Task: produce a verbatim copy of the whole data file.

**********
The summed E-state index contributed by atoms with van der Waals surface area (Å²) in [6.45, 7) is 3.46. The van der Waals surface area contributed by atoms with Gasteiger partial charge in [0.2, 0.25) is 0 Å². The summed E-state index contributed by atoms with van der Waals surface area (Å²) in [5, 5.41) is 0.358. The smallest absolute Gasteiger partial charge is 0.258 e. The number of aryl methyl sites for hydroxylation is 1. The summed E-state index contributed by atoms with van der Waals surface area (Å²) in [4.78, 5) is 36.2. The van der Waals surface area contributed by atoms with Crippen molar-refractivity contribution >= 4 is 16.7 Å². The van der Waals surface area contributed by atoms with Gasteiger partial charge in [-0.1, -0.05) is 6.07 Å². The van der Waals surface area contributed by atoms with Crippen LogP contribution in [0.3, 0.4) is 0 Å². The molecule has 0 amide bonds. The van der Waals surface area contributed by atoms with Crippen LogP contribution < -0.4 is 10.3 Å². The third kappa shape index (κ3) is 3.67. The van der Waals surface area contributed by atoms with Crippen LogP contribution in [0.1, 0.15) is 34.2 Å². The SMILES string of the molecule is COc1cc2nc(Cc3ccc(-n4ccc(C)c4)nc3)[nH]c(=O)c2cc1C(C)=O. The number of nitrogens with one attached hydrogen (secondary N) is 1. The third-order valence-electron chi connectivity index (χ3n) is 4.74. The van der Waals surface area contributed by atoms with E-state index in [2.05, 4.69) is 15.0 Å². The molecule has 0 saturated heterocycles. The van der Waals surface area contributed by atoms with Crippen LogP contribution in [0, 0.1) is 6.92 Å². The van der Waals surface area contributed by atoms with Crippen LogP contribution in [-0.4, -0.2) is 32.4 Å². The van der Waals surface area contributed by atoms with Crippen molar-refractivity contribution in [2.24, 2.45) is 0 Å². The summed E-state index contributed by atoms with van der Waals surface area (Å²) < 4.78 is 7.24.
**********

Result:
The summed E-state index contributed by atoms with van der Waals surface area (Å²) in [6.45, 7) is 3.46. The van der Waals surface area contributed by atoms with Gasteiger partial charge in [0.2, 0.25) is 0 Å². The summed E-state index contributed by atoms with van der Waals surface area (Å²) in [5, 5.41) is 0.358. The smallest absolute Gasteiger partial charge is 0.258 e. The number of aryl methyl sites for hydroxylation is 1. The summed E-state index contributed by atoms with van der Waals surface area (Å²) in [4.78, 5) is 36.2. The van der Waals surface area contributed by atoms with Crippen molar-refractivity contribution >= 4 is 16.7 Å². The van der Waals surface area contributed by atoms with Gasteiger partial charge in [-0.1, -0.05) is 6.07 Å². The van der Waals surface area contributed by atoms with Crippen LogP contribution in [0.3, 0.4) is 0 Å². The molecule has 0 amide bonds. The van der Waals surface area contributed by atoms with Crippen LogP contribution < -0.4 is 10.3 Å². The third kappa shape index (κ3) is 3.67. The van der Waals surface area contributed by atoms with Crippen LogP contribution in [0.1, 0.15) is 34.2 Å². The SMILES string of the molecule is COc1cc2nc(Cc3ccc(-n4ccc(C)c4)nc3)[nH]c(=O)c2cc1C(C)=O. The number of nitrogens with one attached hydrogen (secondary N) is 1. The third-order valence-electron chi connectivity index (χ3n) is 4.74. The van der Waals surface area contributed by atoms with E-state index in [2.05, 4.69) is 15.0 Å². The molecule has 0 saturated heterocycles. The van der Waals surface area contributed by atoms with Crippen LogP contribution in [0, 0.1) is 6.92 Å². The van der Waals surface area contributed by atoms with Crippen LogP contribution in [-0.4, -0.2) is 32.4 Å². The van der Waals surface area contributed by atoms with Crippen molar-refractivity contribution in [2.24, 2.45) is 0 Å². The summed E-state index contributed by atoms with van der Waals surface area (Å²) < 4.78 is 7.24.